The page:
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The FAA Bans United Airlines From Carrying Out Certification Activities as Agency Steps Up Scrutiny Following Slew of Mishaps

The FAA Bans United Airlines From Carrying Out Certification Activities as Agency Steps Up Scrutiny Following Slew of Mishaps

an airplane on the runway

United Airlines admitted on Friday that the Federal Aviation Administration (FAA) has made a highly unusual intervention in its daily operation and will scrutinise work processes at the carrier following a series of embarrassing and potentially dangerous mishaps over the last few weeks.

In an internal memo, United’s vice president of corporate safety, Sasha Johnson, said the Chicago-based carrier ‘welcomed’ the FAA’s heightened scrutiny and was “very open to hear from them about what they find and their perspective on things we may need to change to make us even safer”.

As part of the safety probe, the FAA has temporarily banned United from carrying out a variety of certification activities that the airline is normally licensed to carry out.

The airline did not detail what certification activities have been ‘paused’, but several sources claim this includes United’s ability to carry out its own check rides with new Captain’s and Line Check Pilot’s and these activities will now have to be carried out by FAA personnel.

Other unconfirmed reports suggest United will be temporarily barred from starting any new routes which haven’t already gone on sale while new aircraft that are due to be delivered in the coming weeks might not be allowed to fly passengers until the FAA probe is complete.

The FAA’s highly unusual intervention followed a series of accidents and mishaps that have plagued United over the last few weeks. Some of those incidents include:

  • February 6: the rudder pedals on a United Boeing 737 became ‘stuck’ as the Captain was making his approach to land. The NTSB is still investigating this incident.
  • February 19: passengers on a United Boeing 757 flying from San Francisco to Boston noticed that the right-hand side flaps on the aircraft wing were ‘disintegrating’ during the flight.
  • March 7: a tire fell off a United Boeing 777 as it took off from San Francisco International Airport. The tire hit and badly damaged several vehicles parked in an airport parking lot and the plane was forced to make an emergency landing.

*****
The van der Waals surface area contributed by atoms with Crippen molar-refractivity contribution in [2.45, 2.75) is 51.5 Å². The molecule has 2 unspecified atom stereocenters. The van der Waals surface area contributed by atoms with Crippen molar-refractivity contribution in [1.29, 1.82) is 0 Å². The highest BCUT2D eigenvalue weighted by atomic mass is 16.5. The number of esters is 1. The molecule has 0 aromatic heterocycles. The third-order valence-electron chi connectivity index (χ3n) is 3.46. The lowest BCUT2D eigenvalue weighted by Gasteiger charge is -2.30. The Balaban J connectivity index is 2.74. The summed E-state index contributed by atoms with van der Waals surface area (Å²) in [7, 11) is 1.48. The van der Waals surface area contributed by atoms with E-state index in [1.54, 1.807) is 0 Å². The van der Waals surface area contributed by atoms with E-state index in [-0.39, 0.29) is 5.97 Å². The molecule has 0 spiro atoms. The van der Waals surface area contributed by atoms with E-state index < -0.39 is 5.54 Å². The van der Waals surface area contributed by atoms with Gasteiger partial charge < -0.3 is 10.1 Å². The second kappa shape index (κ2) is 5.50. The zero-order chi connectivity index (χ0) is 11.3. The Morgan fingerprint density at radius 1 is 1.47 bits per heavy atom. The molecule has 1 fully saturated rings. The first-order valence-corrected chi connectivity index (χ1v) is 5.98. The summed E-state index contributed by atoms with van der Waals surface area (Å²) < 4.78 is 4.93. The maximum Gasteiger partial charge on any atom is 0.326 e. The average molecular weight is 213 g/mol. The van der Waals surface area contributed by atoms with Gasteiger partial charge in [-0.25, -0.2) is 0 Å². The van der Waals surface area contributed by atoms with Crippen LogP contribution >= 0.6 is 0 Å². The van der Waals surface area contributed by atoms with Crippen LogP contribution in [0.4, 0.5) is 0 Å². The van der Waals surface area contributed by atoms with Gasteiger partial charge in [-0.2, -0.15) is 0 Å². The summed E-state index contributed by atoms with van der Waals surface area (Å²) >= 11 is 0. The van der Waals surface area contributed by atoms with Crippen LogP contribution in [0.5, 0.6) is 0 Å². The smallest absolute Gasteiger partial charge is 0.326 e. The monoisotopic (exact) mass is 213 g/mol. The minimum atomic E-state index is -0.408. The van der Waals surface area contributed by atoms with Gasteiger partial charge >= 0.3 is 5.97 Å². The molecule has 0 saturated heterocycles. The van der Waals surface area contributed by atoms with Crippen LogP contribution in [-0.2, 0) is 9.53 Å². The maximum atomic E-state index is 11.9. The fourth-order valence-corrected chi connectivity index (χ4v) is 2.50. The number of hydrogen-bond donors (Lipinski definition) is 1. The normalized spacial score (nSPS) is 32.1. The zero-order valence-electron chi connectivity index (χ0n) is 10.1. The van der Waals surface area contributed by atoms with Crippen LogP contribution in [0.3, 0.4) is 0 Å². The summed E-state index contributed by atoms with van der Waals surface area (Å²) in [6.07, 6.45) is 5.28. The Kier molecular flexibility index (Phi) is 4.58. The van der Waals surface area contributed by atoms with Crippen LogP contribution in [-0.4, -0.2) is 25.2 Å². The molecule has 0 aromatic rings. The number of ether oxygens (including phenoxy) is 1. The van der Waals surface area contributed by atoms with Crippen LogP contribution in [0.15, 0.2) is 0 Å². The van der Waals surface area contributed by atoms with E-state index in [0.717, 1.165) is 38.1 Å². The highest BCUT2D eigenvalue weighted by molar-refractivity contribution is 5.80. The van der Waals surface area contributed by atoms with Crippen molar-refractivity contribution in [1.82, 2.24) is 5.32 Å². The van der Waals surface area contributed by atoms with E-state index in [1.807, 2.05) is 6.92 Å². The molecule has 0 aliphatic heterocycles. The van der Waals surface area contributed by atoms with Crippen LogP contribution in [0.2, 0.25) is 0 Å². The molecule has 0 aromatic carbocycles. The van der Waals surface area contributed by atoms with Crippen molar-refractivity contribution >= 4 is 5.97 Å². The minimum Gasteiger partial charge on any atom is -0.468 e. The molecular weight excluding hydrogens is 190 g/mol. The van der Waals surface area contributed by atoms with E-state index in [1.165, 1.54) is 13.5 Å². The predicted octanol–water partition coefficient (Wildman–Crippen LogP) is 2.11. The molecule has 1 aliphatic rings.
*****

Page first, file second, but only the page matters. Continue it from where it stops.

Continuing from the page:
• March 8: the landing gear of a United 737MAX collapsed after the plane rolled onto the grass at the end of the runway at Houston Intercontinental Airport.
  • March 11: a United flight from Sydney to San Francisco had to turn back after suffering a ‘maintenance issue’ shortly after takeoff
  • March 14: a United flight from Dallas Fort Worth, to San Francisco suffered a hydraulic leak shortly before landing.
  • March 15: a 25-year-old United Airlines Boeing 737-800 with 145 passengers onboard lost an external fuselage panel mid-flight after departing San Francisco Airport.

In the leaked internal memo, Johnson wrote: “We have a strong safety culture at United. Still, the number of safety-related events in recent weeks have rightfully caused us to pause and evaluate whether there is anything we can and should do differently”.

“After all, safety is foundational to the success of our airline and we can never it for granted,” Johnson continued.

“As you’d expect, we’ve stepped up our interactions with the FAA recently and they echoed these sentiments. They agree that we need to take an ever close look at multiple areas of our operation to ensure we are doing all we can to promote and drive safety compliance”.

Johnson warned staffers to expect an increased FAA presence across the operation in the coming weeks as federal investigators begin to review United’s work processes, manuals and maintenance facilities.

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